A tricky forecast ahead
This discussion is purely on POTENTIAL as the players are still coming together and there is still some wiggle room going into the weekend. There is plenty to be concerned about here. First and foremost, is the amount of moisture associated with this frontal boundary. As you can see, the hose is attached from the southeast which will fuel into this. Between Wednesday night and early Sunday, the region is on track to get a healthy dose of it. This is the European model ensembles, which tends to be a bit on the juicy side. It suggests in this run that 1-2" of liquid equivalent precipitation is possible to come to the region. Given the recent snow, in conjunction with as cold as it has been, this likely going to pose some problems.
One blessing in all of this, not all the precipitation is likely to be liquid at landfall. As you can see, all four food groups above are in play here. My greatest concern at this point, is for southern and eastern areas, as most of the liquid appears to fall there. The warm up of Tuesday has allowed some snow to melt. While we cool a bit Wednesday, temperatures rise again for Thursday into Friday. With as cold as it has been, the ground cannot absorb any liquid. It will have to go somewhere. Storm drains. Ditches. Brooks, rivers and streams. With many of the tributaries frozen solid, runoff is likely to cause the potential for ice jams, which leads to flooding. Urban street flooding from clogged street drains are a possibility, also.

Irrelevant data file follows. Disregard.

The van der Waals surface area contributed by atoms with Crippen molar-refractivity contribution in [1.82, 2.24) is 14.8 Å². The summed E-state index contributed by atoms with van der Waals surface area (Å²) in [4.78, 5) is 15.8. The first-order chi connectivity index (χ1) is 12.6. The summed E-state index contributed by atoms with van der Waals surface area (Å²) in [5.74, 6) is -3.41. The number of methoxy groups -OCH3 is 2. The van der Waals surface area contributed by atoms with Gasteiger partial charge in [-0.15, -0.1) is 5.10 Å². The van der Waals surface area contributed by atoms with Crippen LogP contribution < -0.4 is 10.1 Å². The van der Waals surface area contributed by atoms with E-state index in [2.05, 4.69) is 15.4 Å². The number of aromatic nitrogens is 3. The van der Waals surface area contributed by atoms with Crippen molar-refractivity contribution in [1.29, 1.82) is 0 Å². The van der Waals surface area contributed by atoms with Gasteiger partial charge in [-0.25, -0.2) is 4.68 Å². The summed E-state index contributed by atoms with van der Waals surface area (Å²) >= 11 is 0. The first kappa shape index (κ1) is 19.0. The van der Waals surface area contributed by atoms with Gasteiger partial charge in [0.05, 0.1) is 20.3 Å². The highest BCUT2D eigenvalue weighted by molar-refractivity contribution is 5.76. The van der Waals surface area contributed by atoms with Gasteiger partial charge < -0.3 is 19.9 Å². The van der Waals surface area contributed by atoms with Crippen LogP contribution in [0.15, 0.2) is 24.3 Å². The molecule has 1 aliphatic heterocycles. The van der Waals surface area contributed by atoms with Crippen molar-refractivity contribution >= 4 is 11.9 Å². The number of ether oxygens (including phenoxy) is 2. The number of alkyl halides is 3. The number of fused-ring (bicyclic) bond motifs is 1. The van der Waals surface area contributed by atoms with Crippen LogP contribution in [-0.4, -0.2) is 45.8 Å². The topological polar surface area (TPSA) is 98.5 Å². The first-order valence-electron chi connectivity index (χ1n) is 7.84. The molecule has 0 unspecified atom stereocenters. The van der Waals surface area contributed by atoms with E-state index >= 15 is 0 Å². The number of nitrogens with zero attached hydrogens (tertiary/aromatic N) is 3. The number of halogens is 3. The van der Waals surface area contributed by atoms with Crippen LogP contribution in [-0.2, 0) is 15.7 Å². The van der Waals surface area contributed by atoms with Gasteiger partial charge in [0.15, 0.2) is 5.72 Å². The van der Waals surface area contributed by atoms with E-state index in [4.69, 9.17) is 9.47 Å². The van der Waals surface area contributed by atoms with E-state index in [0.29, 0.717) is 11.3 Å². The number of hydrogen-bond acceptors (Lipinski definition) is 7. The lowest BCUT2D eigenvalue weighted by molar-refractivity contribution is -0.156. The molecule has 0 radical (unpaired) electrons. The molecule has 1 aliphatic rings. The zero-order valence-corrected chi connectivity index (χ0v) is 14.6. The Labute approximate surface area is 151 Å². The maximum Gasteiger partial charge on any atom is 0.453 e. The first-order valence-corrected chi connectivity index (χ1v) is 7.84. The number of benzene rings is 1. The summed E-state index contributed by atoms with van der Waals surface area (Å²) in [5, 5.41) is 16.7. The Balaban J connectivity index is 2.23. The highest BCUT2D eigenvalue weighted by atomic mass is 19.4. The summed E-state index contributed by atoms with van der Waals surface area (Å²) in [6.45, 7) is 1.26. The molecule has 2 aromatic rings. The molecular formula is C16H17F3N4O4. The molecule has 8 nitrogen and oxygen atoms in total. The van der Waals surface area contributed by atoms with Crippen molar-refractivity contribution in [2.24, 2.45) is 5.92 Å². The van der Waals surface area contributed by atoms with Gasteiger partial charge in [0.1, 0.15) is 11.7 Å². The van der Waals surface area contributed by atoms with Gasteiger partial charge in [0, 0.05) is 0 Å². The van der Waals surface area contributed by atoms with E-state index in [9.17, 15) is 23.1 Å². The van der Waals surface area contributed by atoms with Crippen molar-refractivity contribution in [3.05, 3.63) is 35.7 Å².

A rough guestimate is coastal areas will likely get half of the precipitation in the form of liquid. Based on the European ensemble idea, that would mean roughly an inch. That is enough to not only cause flood potential, but also problems with unshoveled roofs of houses and buildings.
It is too early to tell if the mountains and north will be able to escape this. Guidance is playing around with several scenarios involving the position of the front and intensity of the developing low along it. The model runs of Wednesday morning and evening will help narrow down the track of the low forming along the front, where the cold air to the north and west will set up and how much cold air damming at the surface this will cause for Saturday. For now, if you are reading this from Seacoast New Hampshire or in the heart of the Allagash, be prepared to see ALL forms of precipitation between Friday night through Sunday morning.
As I have said before, many things have to go right for freezing rain to occur. The question at this point is does the cold arrive in time at the surface to make that happen. Usually, the cold air is already here when warm air invades aloft. This is a scenario where cold air bleeds into the surface with warm air already being here to begin with.
If you have plans for the weekend to travel, even if it is to run simple errands around town, you'll want to stay updated on this forecast. This is all low confidence on just how it will all play out, but confidence is high that the entire state will have to deal with some amounts of rain, freezing rain, sleet and/or snow between Wednesday night and Sunday, with Saturday being the potential ice concern.